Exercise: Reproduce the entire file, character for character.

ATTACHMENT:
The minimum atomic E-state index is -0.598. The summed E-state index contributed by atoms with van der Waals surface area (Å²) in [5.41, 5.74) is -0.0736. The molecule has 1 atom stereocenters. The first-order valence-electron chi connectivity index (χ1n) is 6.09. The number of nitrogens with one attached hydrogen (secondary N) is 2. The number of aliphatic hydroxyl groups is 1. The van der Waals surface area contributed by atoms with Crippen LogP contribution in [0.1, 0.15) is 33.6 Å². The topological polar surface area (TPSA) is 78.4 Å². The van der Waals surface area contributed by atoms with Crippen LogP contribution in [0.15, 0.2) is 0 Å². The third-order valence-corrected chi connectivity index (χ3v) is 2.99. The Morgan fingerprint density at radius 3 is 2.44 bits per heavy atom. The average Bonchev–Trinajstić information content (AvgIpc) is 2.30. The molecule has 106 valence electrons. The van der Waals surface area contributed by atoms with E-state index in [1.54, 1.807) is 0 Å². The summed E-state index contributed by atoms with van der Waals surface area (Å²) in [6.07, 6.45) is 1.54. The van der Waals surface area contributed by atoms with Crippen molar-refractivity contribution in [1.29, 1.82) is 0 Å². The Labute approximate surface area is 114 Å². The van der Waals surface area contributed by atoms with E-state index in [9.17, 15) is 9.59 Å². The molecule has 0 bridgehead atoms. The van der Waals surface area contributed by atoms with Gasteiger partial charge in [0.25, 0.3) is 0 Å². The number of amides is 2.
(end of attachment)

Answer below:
The minimum atomic E-state index is -0.598. The summed E-state index contributed by atoms with van der Waals surface area (Å²) in [5.41, 5.74) is -0.0736. The molecule has 1 atom stereocenters. The first-order valence-electron chi connectivity index (χ1n) is 6.09. The number of nitrogens with one attached hydrogen (secondary N) is 2. The number of aliphatic hydroxyl groups is 1. The van der Waals surface area contributed by atoms with Crippen LogP contribution in [0.1, 0.15) is 33.6 Å². The topological polar surface area (TPSA) is 78.4 Å². The van der Waals surface area contributed by atoms with Crippen LogP contribution in [0.15, 0.2) is 0 Å². The third-order valence-corrected chi connectivity index (χ3v) is 2.99. The Morgan fingerprint density at radius 3 is 2.44 bits per heavy atom. The average Bonchev–Trinajstić information content (AvgIpc) is 2.30. The molecule has 106 valence electrons. The van der Waals surface area contributed by atoms with E-state index in [1.54, 1.807) is 0 Å². The summed E-state index contributed by atoms with van der Waals surface area (Å²) in [6.07, 6.45) is 1.54. The van der Waals surface area contributed by atoms with Crippen molar-refractivity contribution in [1.29, 1.82) is 0 Å². The Labute approximate surface area is 114 Å². The van der Waals surface area contributed by atoms with E-state index in [9.17, 15) is 9.59 Å². The molecule has 0 bridgehead atoms. The van der Waals surface area contributed by atoms with Gasteiger partial charge in [0.25, 0.3) is 0 Å². The number of amides is 2.